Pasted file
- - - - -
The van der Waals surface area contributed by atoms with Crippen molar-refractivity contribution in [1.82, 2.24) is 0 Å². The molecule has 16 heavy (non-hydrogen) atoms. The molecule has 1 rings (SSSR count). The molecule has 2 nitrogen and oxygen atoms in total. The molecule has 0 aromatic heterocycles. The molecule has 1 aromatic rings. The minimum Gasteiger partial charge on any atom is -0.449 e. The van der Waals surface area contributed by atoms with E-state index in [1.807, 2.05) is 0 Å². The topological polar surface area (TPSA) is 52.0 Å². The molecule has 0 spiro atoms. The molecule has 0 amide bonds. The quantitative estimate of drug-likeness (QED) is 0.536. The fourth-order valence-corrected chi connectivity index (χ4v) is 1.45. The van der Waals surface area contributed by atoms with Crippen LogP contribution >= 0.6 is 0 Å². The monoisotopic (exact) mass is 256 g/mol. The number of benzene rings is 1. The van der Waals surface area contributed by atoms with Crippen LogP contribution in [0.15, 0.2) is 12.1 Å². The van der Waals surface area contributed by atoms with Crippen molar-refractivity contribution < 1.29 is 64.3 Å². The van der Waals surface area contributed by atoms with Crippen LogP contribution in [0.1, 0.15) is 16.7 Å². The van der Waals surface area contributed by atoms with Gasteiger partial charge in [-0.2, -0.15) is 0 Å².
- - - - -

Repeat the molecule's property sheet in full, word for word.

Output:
The van der Waals surface area contributed by atoms with Crippen molar-refractivity contribution in [1.82, 2.24) is 0 Å². The molecule has 16 heavy (non-hydrogen) atoms. The molecule has 1 rings (SSSR count). The molecule has 2 nitrogen and oxygen atoms in total. The molecule has 0 aromatic heterocycles. The molecule has 1 aromatic rings. The minimum Gasteiger partial charge on any atom is -0.449 e. The van der Waals surface area contributed by atoms with E-state index in [1.807, 2.05) is 0 Å². The topological polar surface area (TPSA) is 52.0 Å². The molecule has 0 spiro atoms. The molecule has 0 amide bonds. The quantitative estimate of drug-likeness (QED) is 0.536. The fourth-order valence-corrected chi connectivity index (χ4v) is 1.45. The van der Waals surface area contributed by atoms with Crippen LogP contribution >= 0.6 is 0 Å². The monoisotopic (exact) mass is 256 g/mol. The number of benzene rings is 1. The van der Waals surface area contributed by atoms with Crippen LogP contribution in [0.15, 0.2) is 12.1 Å². The van der Waals surface area contributed by atoms with Crippen molar-refractivity contribution < 1.29 is 64.3 Å². The van der Waals surface area contributed by atoms with Crippen LogP contribution in [0.1, 0.15) is 16.7 Å². The van der Waals surface area contributed by atoms with Gasteiger partial charge in [-0.2, -0.15) is 0 Å².